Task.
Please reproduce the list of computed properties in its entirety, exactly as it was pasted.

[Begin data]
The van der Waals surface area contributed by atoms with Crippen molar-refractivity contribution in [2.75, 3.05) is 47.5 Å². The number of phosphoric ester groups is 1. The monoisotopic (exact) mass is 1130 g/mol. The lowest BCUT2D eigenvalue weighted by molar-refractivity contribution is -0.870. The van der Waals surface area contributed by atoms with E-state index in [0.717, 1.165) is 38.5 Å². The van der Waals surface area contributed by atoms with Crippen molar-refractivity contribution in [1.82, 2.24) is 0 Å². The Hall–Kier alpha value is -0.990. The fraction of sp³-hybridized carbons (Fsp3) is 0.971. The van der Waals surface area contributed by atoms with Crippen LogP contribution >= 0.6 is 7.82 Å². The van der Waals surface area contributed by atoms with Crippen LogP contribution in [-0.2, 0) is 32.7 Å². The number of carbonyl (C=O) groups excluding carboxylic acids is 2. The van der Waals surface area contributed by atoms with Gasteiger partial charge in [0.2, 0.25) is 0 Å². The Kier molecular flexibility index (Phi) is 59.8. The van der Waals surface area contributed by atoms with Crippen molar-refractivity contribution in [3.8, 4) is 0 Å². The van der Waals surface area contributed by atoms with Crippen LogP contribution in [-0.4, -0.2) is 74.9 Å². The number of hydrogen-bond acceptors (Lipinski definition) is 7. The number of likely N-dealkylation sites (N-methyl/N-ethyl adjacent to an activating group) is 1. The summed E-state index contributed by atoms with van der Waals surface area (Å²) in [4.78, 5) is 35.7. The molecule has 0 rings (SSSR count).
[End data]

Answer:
The van der Waals surface area contributed by atoms with Crippen molar-refractivity contribution in [2.75, 3.05) is 47.5 Å². The number of phosphoric ester groups is 1. The monoisotopic (exact) mass is 1130 g/mol. The lowest BCUT2D eigenvalue weighted by molar-refractivity contribution is -0.870. The van der Waals surface area contributed by atoms with E-state index in [0.717, 1.165) is 38.5 Å². The van der Waals surface area contributed by atoms with Crippen molar-refractivity contribution in [1.82, 2.24) is 0 Å². The Hall–Kier alpha value is -0.990. The fraction of sp³-hybridized carbons (Fsp3) is 0.971. The van der Waals surface area contributed by atoms with Crippen LogP contribution >= 0.6 is 7.82 Å². The van der Waals surface area contributed by atoms with Crippen LogP contribution in [-0.2, 0) is 32.7 Å². The number of carbonyl (C=O) groups excluding carboxylic acids is 2. The van der Waals surface area contributed by atoms with Gasteiger partial charge in [0.2, 0.25) is 0 Å². The Kier molecular flexibility index (Phi) is 59.8. The van der Waals surface area contributed by atoms with Crippen molar-refractivity contribution in [3.8, 4) is 0 Å². The van der Waals surface area contributed by atoms with Crippen LogP contribution in [-0.4, -0.2) is 74.9 Å². The number of hydrogen-bond acceptors (Lipinski definition) is 7. The number of likely N-dealkylation sites (N-methyl/N-ethyl adjacent to an activating group) is 1. The summed E-state index contributed by atoms with van der Waals surface area (Å²) in [4.78, 5) is 35.7. The molecule has 0 rings (SSSR count).